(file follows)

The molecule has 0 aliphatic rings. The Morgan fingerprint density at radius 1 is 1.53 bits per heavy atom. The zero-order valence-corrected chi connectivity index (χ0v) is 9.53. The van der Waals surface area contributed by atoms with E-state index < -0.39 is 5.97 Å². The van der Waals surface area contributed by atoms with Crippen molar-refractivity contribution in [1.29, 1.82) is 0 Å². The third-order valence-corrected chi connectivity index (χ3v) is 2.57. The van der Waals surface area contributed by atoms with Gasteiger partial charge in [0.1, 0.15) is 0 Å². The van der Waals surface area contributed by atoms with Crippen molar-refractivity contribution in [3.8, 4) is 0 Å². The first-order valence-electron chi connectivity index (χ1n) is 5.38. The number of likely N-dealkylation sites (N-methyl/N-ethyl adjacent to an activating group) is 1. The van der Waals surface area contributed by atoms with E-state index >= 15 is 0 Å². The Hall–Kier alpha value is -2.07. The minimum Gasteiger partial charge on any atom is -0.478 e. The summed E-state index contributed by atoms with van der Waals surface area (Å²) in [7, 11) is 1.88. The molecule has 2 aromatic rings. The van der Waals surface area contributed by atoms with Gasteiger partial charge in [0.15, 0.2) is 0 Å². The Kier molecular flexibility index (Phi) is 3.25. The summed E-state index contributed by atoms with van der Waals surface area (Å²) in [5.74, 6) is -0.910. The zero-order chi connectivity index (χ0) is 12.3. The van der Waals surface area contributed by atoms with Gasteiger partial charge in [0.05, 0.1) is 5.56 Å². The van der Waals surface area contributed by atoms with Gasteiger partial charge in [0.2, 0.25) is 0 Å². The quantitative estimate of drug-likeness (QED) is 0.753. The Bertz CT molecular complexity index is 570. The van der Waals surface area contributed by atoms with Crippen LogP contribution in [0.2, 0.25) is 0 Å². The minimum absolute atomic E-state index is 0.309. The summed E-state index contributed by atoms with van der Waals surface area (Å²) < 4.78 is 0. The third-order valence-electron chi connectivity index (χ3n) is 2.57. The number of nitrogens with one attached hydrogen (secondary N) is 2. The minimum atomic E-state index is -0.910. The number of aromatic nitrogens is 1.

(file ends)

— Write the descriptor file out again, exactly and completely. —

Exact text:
The molecule has 0 aliphatic rings. The Morgan fingerprint density at radius 1 is 1.53 bits per heavy atom. The zero-order valence-corrected chi connectivity index (χ0v) is 9.53. The van der Waals surface area contributed by atoms with E-state index < -0.39 is 5.97 Å². The van der Waals surface area contributed by atoms with Crippen molar-refractivity contribution in [1.29, 1.82) is 0 Å². The third-order valence-corrected chi connectivity index (χ3v) is 2.57. The van der Waals surface area contributed by atoms with Gasteiger partial charge in [0.1, 0.15) is 0 Å². The van der Waals surface area contributed by atoms with Crippen molar-refractivity contribution in [3.8, 4) is 0 Å². The first-order valence-electron chi connectivity index (χ1n) is 5.38. The number of likely N-dealkylation sites (N-methyl/N-ethyl adjacent to an activating group) is 1. The van der Waals surface area contributed by atoms with E-state index >= 15 is 0 Å². The Hall–Kier alpha value is -2.07. The minimum Gasteiger partial charge on any atom is -0.478 e. The summed E-state index contributed by atoms with van der Waals surface area (Å²) in [7, 11) is 1.88. The molecule has 2 aromatic rings. The van der Waals surface area contributed by atoms with Gasteiger partial charge in [0.15, 0.2) is 0 Å². The Kier molecular flexibility index (Phi) is 3.25. The summed E-state index contributed by atoms with van der Waals surface area (Å²) in [5.74, 6) is -0.910. The zero-order chi connectivity index (χ0) is 12.3. The van der Waals surface area contributed by atoms with Gasteiger partial charge in [0.05, 0.1) is 5.56 Å². The van der Waals surface area contributed by atoms with Gasteiger partial charge in [0.2, 0.25) is 0 Å². The quantitative estimate of drug-likeness (QED) is 0.753. The Bertz CT molecular complexity index is 570. The van der Waals surface area contributed by atoms with Crippen LogP contribution in [0.2, 0.25) is 0 Å². The minimum absolute atomic E-state index is 0.309. The summed E-state index contributed by atoms with van der Waals surface area (Å²) < 4.78 is 0. The third-order valence-electron chi connectivity index (χ3n) is 2.57. The number of nitrogens with one attached hydrogen (secondary N) is 2. The minimum atomic E-state index is -0.910. The number of aromatic nitrogens is 1.